On Tuesday, January 18th, FTC Chair Lina Khan and DOJ Antitrust Division Assistant Attorney General Jonathan Kanter held a joint press conference in which they announced ambitious plans to review and update the Merger Guidelines, targeting a release of new guidelines before the end of 2022.
The most recent guidelines updates occurred after an 18-month collaboration between the agencies during the Trump Administration, which focused on revising guidance related to vertical mergers (guidance from which the Biden Administration FTC promptly withdrew). Previously, the Horizontal Merger Guidelines were revised in 2010 after a lengthy process run by the antitrust agencies.
During the press conference and following Q & A, the agencies outlined the process they intend to follow. The agencies have released a Request for Information to the public with comments due on March 21, 2022. After the agencies review the responses, they intend to release proposed revised guidelines for comment. Following a comment period, the agencies intend to provide final revised Merger Guidelines. Chair Khan and AAG Kanter indicated that they hope to complete this process in 2022. Both the agency heads and staff in the following Q & A stressed that no decisions have been made, and that they envision a thorough fact-gathering and analytical process similar to the process used in the prior revisions of the guidelines.
While it’s just the beginning of the process, some points of emphasis stood out:
- The new guidelines may combine horizontal and vertical merger analysis into a single set of guidelines. Notably, while the DOJ is not yet withdrawing from the Vertical Merger Guidelines, AAG Kanter expressed skepticism about those Guidelines and suggested that they may receive limited weight in internal review and may not reflect how DOJ litigates cases with vertical issues.
- Areas of particular interest included:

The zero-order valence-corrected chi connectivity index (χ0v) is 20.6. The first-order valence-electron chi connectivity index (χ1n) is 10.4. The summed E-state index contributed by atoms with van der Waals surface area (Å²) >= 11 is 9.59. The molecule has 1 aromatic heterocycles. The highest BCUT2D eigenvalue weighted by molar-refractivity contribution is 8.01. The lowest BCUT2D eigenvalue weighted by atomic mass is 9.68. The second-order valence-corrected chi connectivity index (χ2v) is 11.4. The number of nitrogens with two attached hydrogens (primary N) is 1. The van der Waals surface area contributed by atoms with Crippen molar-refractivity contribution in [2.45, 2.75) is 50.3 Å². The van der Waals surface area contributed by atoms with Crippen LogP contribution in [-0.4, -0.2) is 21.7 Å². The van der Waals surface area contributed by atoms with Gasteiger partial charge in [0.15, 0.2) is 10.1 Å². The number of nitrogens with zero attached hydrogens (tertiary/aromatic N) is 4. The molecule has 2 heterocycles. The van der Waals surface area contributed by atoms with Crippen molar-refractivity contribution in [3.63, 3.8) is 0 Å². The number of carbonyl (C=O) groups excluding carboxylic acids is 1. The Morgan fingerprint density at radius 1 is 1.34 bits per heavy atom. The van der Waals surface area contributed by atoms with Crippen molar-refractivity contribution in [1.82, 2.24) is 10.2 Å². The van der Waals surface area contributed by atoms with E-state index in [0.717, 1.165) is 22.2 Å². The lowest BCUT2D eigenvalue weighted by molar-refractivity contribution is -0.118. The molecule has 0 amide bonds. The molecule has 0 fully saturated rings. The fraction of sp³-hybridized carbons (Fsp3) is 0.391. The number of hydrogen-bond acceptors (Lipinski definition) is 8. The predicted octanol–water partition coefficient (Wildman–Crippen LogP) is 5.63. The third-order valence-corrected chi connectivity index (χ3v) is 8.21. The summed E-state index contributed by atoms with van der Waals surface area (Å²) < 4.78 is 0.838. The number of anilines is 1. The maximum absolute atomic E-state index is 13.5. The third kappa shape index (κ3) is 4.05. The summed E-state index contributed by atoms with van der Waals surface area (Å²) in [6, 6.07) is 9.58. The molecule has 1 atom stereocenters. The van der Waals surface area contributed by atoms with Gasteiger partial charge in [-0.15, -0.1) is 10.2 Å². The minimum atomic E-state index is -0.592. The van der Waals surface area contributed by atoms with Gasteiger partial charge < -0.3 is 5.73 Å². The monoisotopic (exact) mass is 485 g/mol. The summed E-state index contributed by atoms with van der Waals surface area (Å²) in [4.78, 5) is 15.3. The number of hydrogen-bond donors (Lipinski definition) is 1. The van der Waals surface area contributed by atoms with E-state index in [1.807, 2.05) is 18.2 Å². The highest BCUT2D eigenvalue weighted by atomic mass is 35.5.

- Multiple references to labor markets, labor issues, and the effect of mergers on labor, as well as to monopsony power more broadly.
- Chair Khan specifically questioned whether cost savings that result from layoffs or from reducing capacity should be considered cognizable efficiencies.
- There were multiple references to farmers and the effect of past merger policy on agriculture.
- There were multiple references to supply chain issues, including the “brittleness” of the supply chain that allegedly results from concentration in the economy.
- Chair Khan also specifically referenced “private equity roll-ups” as an area for assessment during the review process.
- AAG Kanter called out the section of the Clayton Act that refers to mergers that “tend to create a monopoly” as an area for potential development. Some discussion suggested that this might involve some sort of assessment of whether sheer company size, separate and apart from market power, might be considered for a role in the guidelines.
- AAG Kanter also emphasized the role of technology in the economy and thus in the guidelines; not just technology firms, but the ubiquitous role of technology across all industries.
- Chair Khan and AAG Kanter also discussed potentially looking beyond market definition, and suggested that market definition might be too constraining in assessing merger effects and the agencies will consider ways that market power might be demonstrated through direct evidence rather than market shares. Both also emphasized assessing harms in a broad and wholistic way, including looking beyond impact on end consumers.
More details are available here.
We are monitoring this closely and are happy to assist with any questions. Please feel free to reach out to your usual Cleary antitrust contact, or to any of the Cleary antitrust team members listed above.